Skip to main content
/technology

30-year-old seen for first time in 3,000 years

  • Story Highlights
  • New high-tech scanner reveals face of mummy nearly 3,000 years later
  • Researcher: "I could recognize this individual if I saw her in life"
  • Opening coffin to learn more about mummy would have destroyed it
  • Ancient lady was multitasking working woman, researcher says
  • Next Article in Technology »
From Susan Roesgen
CNN
Decrease font Decrease font
Enlarge font Enlarge font

CHICAGO, Illinois (CNN) -- The beautiful singer was about 30 years old when the world forgot about her. But now we know what she looks like for the first time in nearly 3,000 years.

Researchers recently put her in this CT scanner to learn more about her.

The mummy known as Meresamun was entombed nearly 3,000 years ago.

It's all thanks to one of the most sophisticated CT scanners in the world. Without even cracking open the Egyptian casket, you can now see the smallest details of the woman's features. Her skin, muscles and bones are intact.

"Her eyes are set far apart, and she has a very full mouth and high cheek bones. You know, I think I could recognize this individual if I saw her in life," said Michael Vannier, a radiologist at the University of Chicago Medical Center.

Egyptologist Emily Teeter recruited Vannier to help her get a look at the mummy no one had seen. Teeter is a researcher at the Oriental Institute, a small museum on the University of Chicago campus where the mysterious mummy was first brought in 1920. See animation of the mummy unveiled »

Researchers had long wanted to know more about the looks of the mummy locked in the coffin. But opening the coffin was not an option.

"It's impossible to open it without destroying it," Teeter said.

"A major concern of archeology is preserving evidence intact, and so CT technology is ideal for studying a coffin and mummy like Meresamun," she said. "It's so astounding with the advances of CT technology -- that with this newest generation of scanner, we can learn so much more about her life, her health and the way she was mummified."

Teeter had looked at the mummy's coffin nearly every day over the past 19 years. Through this project, she said, she now looks at the mummy "as an individual instead of just an artifact."

Today, the mummy is the museum's star, the highlight of a new exhibit. She's undergone a high-tech unwrapping in breathtaking detail on film clips produced by Vannier, using a CT scanner normally used for patients who are still alive.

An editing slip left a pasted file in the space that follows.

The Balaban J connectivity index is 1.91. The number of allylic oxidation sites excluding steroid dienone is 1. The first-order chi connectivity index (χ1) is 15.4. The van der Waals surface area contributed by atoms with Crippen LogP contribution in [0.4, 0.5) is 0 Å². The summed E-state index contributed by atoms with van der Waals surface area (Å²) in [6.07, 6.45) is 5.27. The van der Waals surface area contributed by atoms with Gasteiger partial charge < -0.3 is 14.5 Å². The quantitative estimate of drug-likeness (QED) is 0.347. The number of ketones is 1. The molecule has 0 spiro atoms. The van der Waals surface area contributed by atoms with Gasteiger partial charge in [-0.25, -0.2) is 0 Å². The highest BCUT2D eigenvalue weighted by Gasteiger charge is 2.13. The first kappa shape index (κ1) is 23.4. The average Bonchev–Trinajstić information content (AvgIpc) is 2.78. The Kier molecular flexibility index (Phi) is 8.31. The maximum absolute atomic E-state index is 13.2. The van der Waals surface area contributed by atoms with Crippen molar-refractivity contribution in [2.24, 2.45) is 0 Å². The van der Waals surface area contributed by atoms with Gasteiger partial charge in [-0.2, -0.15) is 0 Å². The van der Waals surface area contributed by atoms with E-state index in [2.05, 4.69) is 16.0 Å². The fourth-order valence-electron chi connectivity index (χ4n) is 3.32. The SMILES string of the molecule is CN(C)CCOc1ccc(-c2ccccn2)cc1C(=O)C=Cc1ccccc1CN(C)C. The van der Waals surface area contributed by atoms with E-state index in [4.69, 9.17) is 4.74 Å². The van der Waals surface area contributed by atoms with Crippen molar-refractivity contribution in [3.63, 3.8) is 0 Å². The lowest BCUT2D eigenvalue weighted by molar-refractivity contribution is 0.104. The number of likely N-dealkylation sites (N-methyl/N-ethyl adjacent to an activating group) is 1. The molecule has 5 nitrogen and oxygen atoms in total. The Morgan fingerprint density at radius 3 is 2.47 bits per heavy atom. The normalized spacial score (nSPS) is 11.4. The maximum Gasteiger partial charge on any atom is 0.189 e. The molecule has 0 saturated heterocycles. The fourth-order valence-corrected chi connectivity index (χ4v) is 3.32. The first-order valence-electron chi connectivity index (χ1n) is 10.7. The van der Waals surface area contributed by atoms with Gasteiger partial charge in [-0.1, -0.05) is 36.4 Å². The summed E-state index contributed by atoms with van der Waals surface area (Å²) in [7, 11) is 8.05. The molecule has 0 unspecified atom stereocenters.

"The first patient we scanned was this mummy," Vannier said. Video Watch a mummy's face revealed »

He's taken about 100,000 images. The images border the beautiful and the creepy: an up-close look at someone who died hundreds of years ago. CT scans have been used on mummies before, but they rarely generated such an amazing set of data, Vannier said.

"Many of the mummies had been taken out of their casket for scanning. In this particular case, this casket's never been opened," he said. "So everything we're seeing there has never been seen before -- at least not in 2,800 years."

The mummy was discovered in Luxor, Egypt, and sold to the Oriental Institute in 1920.

Teeter said the coffin, painted and carved to look like the figure of a beautiful woman, is an archeological marvel. She said singers who served in Egyptian temples were traditionally young, beautiful women from high-ranking families.

Hieroglyphs on the front of the coffin tell researchers more about the mummy's life. The woman's name was Meresamun, which means "Amun Loves Her," and she was a singer in the temple of the Egyptian god Amun.

Teeter also said the Oriental Institute's exhibit highlights the fact that Meresamun was not just another pretty face.

"She was a working woman. She had her job at the temple, and she'd come home," she said.

Meresamun's multitasking lifestyle, she said, makes "connections between modern day and ancient life."

Teeter believes that Meresamun would be pleased that modern medical science has given her new fame.

"One of the ideas in ancient Egypt is to live forever and be remembered by people. She has her wish," Teeter said.

The only thing that remains a mystery is how she died. Vannier said there are no signs of trauma to the body, and his only theory is that she died of some kind of infectious disease.

He's most surprised by how perfect her teeth are, suggesting that she didn't follow our modern-day high-sugar diet. She didn't have a single cavity.

advertisement

"I think the thing that we learned that was very surprising, at least to me, was the fact that our dental disease is obviously related to our diet," he said. "She obviously had no refined sugars. A lot of the things that they ate were grain and more fresh materials."

He said what they've learned is astonishing. "We had some expectations, but they've all been so far exceeded. We're really not sure where the limit of all of this is."

CNN's Wayne Drash and Kyle Almond contributed to this report.

All About Science and TechnologyEgypt

  • E-mail
  • Save
  • Print
Today's Featured Product:
2011 BMW Z4 sDrive35is
 8.0 out of 10
Recent Product Reviews:
RIM BlackBerry Torch 9800 (AT&T)
 8.0 out of 10
Motorola Rambler - black (Boost Mobile)
 7.0 out of 10
Samsung UN46C6500
 6.9 out of 10
Home  |  World  |  U.S.  |  Politics  |  Crime  |  Entertainment  |  Health  |  Tech  |  Travel  |  Living  |  Money  |  Sports  |  Time.com
© 2014 Cable News Network. Turner Broadcasting System, Inc. All Rights Reserved.